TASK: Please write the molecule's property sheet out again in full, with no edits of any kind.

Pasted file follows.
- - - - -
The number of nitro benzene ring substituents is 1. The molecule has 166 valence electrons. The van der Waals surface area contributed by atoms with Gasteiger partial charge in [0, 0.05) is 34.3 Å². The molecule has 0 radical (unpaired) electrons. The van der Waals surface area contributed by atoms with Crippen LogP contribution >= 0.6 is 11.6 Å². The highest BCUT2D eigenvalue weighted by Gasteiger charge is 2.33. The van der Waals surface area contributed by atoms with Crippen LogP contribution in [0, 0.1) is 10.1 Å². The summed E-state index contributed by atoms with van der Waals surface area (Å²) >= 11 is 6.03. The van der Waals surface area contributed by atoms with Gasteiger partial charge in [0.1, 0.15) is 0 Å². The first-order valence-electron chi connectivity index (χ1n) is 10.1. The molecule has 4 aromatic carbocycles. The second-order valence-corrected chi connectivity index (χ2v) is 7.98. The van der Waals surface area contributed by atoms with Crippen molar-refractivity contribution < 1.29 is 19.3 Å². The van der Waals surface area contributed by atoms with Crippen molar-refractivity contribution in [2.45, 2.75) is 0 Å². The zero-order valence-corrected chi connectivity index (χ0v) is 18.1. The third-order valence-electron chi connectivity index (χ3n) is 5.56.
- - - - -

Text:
The number of nitro benzene ring substituents is 1. The molecule has 166 valence electrons. The van der Waals surface area contributed by atoms with Gasteiger partial charge in [0, 0.05) is 34.3 Å². The molecule has 0 radical (unpaired) electrons. The van der Waals surface area contributed by atoms with Crippen LogP contribution >= 0.6 is 11.6 Å². The highest BCUT2D eigenvalue weighted by Gasteiger charge is 2.33. The van der Waals surface area contributed by atoms with Crippen LogP contribution in [0, 0.1) is 10.1 Å². The summed E-state index contributed by atoms with van der Waals surface area (Å²) >= 11 is 6.03. The van der Waals surface area contributed by atoms with Gasteiger partial charge in [0.1, 0.15) is 0 Å². The first-order valence-electron chi connectivity index (χ1n) is 10.1. The molecule has 4 aromatic carbocycles. The second-order valence-corrected chi connectivity index (χ2v) is 7.98. The van der Waals surface area contributed by atoms with Crippen molar-refractivity contribution < 1.29 is 19.3 Å². The van der Waals surface area contributed by atoms with Crippen molar-refractivity contribution in [2.45, 2.75) is 0 Å². The zero-order valence-corrected chi connectivity index (χ0v) is 18.1. The third-order valence-electron chi connectivity index (χ3n) is 5.56.